22 November 2011

35 by 35 sewing challenge, and a teddy bear

I asked a dressmaker whether I should take a course in pattern drafting. "No," she said, "just sew 35 garments from patterns, and then you'll know how patterns work."
My goal is [to save the world! and in my spare time] to sew 35 garments by the time I turn 35 - at which point the Babyloops will be old enough to care about how she looks, and it will be a real advantage not to be dependent on the fashion industry, with its "one-yard wonders": we are a yardage-loving people.
Personally, I am one of those anachronistic wish-I-could-wear-hoopskirts-to-work people. (No, no, that's not an orthodox thing...!)

I'm defining "garment" loosely. Here is project No. 3 out of 35:

He is a wedding present for the new wife of our neighborhood greengrocer - hence the garlic print.
I used Simplicity pattern 5461, and hand-stitched most of him on buses and in waiting rooms. (Somehow I'm convinced it's a him.)
This pattern results in a fairly intelligent- and friendly-looking bear.


  1. It's a great project, however ambitious! I had very big sewing ambitions, but quickly discovered that I can't make clothes as well or inexpensively myself. I couldn't even buy fabric as cheaply as ready-made clothing (which we buy secondhand). Very discouraging...

    1. Thanks! Yes, sewing your own clothes is not the quickest route to anywhere... but my mother sews, so it's embedded in my psyche that this is one of those Skills All Mothers Have.

  2. I'm currently using this pattern to sew memory bears as my father has recently passed. I CANNOT for the life of me figure out how to put the head together in this pattern!Do you have any tips? Any and all would be greatly appreciated!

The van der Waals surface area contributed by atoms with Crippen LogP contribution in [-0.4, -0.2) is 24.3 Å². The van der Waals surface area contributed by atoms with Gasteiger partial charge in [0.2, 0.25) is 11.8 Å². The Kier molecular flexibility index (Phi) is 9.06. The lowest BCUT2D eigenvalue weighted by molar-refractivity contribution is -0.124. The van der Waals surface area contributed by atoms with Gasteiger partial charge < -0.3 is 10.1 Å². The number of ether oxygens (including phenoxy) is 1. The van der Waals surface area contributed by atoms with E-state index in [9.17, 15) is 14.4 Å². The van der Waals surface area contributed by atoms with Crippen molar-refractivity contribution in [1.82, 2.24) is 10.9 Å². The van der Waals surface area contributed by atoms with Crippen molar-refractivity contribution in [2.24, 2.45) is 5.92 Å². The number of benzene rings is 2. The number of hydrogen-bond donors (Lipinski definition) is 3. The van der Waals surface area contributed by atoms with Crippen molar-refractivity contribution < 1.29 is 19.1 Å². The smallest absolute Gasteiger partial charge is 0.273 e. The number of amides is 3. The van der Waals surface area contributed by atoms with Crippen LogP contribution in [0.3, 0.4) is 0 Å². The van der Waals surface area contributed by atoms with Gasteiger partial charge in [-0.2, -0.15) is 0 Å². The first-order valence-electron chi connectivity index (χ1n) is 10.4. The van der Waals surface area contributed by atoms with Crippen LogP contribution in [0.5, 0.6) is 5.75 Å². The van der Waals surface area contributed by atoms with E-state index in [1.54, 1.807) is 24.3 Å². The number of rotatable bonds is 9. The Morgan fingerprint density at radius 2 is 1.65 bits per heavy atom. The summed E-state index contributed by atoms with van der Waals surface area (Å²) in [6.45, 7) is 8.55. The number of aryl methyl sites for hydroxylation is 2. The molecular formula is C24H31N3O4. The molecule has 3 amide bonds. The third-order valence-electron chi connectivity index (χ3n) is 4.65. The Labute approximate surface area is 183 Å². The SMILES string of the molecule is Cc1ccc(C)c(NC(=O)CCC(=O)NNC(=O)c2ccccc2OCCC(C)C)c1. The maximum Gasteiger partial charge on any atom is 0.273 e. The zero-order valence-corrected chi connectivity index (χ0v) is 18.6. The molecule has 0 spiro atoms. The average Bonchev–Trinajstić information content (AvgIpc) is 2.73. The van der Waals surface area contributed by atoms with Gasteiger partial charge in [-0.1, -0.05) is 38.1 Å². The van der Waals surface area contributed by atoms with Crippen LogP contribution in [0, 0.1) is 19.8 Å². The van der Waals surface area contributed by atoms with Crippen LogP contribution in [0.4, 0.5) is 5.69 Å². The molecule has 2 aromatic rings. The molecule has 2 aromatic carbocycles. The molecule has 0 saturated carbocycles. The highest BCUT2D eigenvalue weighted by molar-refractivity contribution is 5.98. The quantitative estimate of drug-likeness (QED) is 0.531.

1. What is a 'memory bear'? That sounds like a lovely idea.

      I don't have the pattern in front of me at the moment, but the first step is to sew the ears together, stuff them, and sew them shut along the bottom. The pieces of the head to which the ears will be attached have markings on them that mean "Put an ear between these dots."

      Ears aside, there are, as I recall, five pieces to the head. The bear has a seam straight down the back of its head, between the two halves of its head back - each of which is called a "Head Back". Each "Head Back" is also attached to a "Head Side"; these "Head Sides" form most of the face. The small symmetrical piece, "Head Front" (I might have its name wrong), is a strip running down the middle of the forehead, and then between the eyes, ending at the nose. You can see the seam lines along the edges of this piece in the picture above if you click on it. The broad end of the "Head Front" is attached to the Head Back(s) -- you'll have sewn the two halves of the back of the head together before you attach the Head Front to them. The long sides are attached to the Head Sides (eventually you'll put the eyes about halfway down these side seams); and the narrow end of the "Head Front" forms the top of the nose.

      The two "Head Sides" attach to the "Head Back"s in back and the "Head Front" on the upper sides of the face, and come together in front with a seam that's a straight line down from the nose. So there is no blunt "nose" area -- only the junction of the narrow end of the "Head Front" and the seam between the "Head Sides". Eventually, after the head is attached to the body, you will take this junction, glue a nose-shaped piece of felt on it (I'm beginning to wonder whether the glue is really necessary - couldn't the felt just be sewn down?), and embroider over the felt.

      There is no neck, per se; the head is a vase, and you attach the opening in the head-vase to the opening in the vase that is the body.

      The instructions in this pattern are reliable. They will tell you the order in which to do all this, and which parts must be done with the pieces inside-out ("right sides together").

      One thing I learned while making this bear is that when the instructions say to stuff it firmly, that means you really have to cram in the stuffing. I thought I stuffed firmly, but you can see in the picture that the bear is a little wrinkled here and there, especially about the jaw: that's because I didn't stuff in enough.

      I hope this helps; let me know if it's not clear. Good luck with your bears.

      And, condolences on the passing of your father.